Project Background


Water Conservation

Water has received little attention in the shadow of environmental toxins and more limited natural resources. However, rising water costs, limited water supplies, and issues such as waste minimization and pollution control are making industries take a new look at the role for increased water-use efficiency, water reuse, and other technologies. The environmental impact of saving a gallon of water is far less than that of preventing the generation of a gallon of a hazardous waste; however, the benefits of water conservation lie in significantly reducing the tremendous volume of water currently used in industries. For example, an electronics manufacturing facility employing a few hundred people can use the same amount of water as a city of a few hundred thousand. Additionally, saving water is nearly always an economic advantage because it reduces overall wastewater treatment costs.


Water Wiser Water efficiency clearing house
Texas Water Savers News of water conservation and reuse in Texas
Water Conservation in the Bureau of Reclamation

Industrial Ecology

One main obstacle to reduction of water use in industry is that companies consider each of their water needs separately. In essence, industry water use is a parallel system in which water is taken from the local water supply, divided into many portions and used once, treated, and then discharged back to the environment.

However, if water used and discharge were instead integrated and used in series throughout a larger area (e.g. a plant or region) then less water could accomplish more and pose smaller effluent treatment problem.

The discipline of industrial ecology has emerged over the past several years as a framework for this type of alternative model for "greener" industrial organization. Such practices cause fewer environmental problems and increase efficiency for industries. Industrial ecology can reduce the cost of raw materials, material transport, manufacturing, waste treatment and disposal. The goal of industrial symbiosis (IS) is to develop industrial complexes in which byproducts of material and energy are used as feedstocks instead of being wasted. The same tenets can be applied to industrial water use. For example, the high quality water effluent used in a semiconductor manufacturer could be used as the cooling water in another plant.


Industrial Ecology on the Web
Industrial Ecology Compendium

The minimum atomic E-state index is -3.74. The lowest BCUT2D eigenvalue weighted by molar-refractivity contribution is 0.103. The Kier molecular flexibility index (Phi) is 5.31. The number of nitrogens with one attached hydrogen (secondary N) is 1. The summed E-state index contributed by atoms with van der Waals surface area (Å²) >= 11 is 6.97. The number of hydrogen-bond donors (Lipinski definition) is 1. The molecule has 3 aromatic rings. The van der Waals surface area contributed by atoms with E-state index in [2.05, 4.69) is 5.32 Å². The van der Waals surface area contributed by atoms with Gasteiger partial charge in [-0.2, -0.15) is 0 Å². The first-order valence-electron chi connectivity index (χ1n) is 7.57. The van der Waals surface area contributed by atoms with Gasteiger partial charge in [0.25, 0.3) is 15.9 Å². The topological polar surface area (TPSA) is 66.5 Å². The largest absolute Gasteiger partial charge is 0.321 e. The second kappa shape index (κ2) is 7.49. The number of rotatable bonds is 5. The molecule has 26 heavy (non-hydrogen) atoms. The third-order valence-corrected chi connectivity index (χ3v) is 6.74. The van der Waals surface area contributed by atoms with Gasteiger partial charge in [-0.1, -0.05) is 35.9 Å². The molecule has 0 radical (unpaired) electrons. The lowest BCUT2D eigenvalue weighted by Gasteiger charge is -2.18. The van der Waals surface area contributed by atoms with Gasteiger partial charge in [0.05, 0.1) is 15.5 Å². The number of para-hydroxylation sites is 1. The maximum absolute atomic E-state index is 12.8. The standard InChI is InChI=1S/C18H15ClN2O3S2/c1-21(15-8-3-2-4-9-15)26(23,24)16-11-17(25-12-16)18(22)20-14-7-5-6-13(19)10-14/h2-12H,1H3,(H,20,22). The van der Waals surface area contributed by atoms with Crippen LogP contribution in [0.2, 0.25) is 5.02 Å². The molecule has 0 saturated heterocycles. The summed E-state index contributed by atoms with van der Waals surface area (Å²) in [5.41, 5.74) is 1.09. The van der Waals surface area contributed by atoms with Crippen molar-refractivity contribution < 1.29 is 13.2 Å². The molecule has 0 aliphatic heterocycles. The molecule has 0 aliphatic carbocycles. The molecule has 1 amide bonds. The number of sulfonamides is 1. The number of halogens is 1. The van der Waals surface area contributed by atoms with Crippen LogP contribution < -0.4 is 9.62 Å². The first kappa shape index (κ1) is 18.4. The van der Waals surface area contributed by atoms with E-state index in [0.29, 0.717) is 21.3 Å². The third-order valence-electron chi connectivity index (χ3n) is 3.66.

Industrial Ecology Sourcebook
Journal of Industrial Ecology

Brownsville Industrial Ecopark

The potential for water conservation and reuse is being investigated in the Brownsville, Texas area in conjunction with the Brownsville/Matamoros Eco-Industrial Project. The Brownsville/Matamoros Eco-Industrial Project is a first-of-its-kind effort to apply industrial symbiosis in the region. The Brownsville Economic Development Council (BEDC), a business league that promotes economic and industrial development, is a joint partner with the City of Brownsville in this IS project. Other major sponsors are the Port of Brownsville and the Brownsville Information & Solutions Network (BISN), a bi-national, non-government organization established to promote sustainable development along the U.S./Mexico border. This project is a promising start to a new trend in economic development and has been designated by the President's Council on Sustainable Development as one of four pilot eco-industrial parks projects nationally.

The first stage of this project consisted of a preliminary feasibility study conducted by Indigo Development in 1994, in conjunction with the U.S. Environmental Protection Agency. The study assessed the basic waste material flows in the Brownsville/Matamoros region and indicated the need for more sophisticated planning tools to identify potential exchanges. Currently, work is being done on this second phase.


Article on Brownsville Ecopark conference
U.S. - Mexico Border Regional Environmental Information System
Transboundary Resource Inventory Program (TRIP)

GIS Integration

Traditional planning tools that do exist are simply not able to search a large industry input/output database, identify candidate material flows between both existing and candidate industries and recommend a distribution of materials. Geographic Information Systems (GIS) integrate common database operations with the unique visualization and geographic analysis benefits offered by maps. Thus, GIS is an excellent framework for the combination of industry water characteristics and geographic data which will provide the necessary input for the exploration of water exchange possibilities between industries.

Research Goal

The ultimate goal of this research is to develop a method to determine a feasible and complex cost-based IS scenario for water exchange between industries through:
  1. identifying what sources of water exist for specific industries and
  2. optimizing water use in the area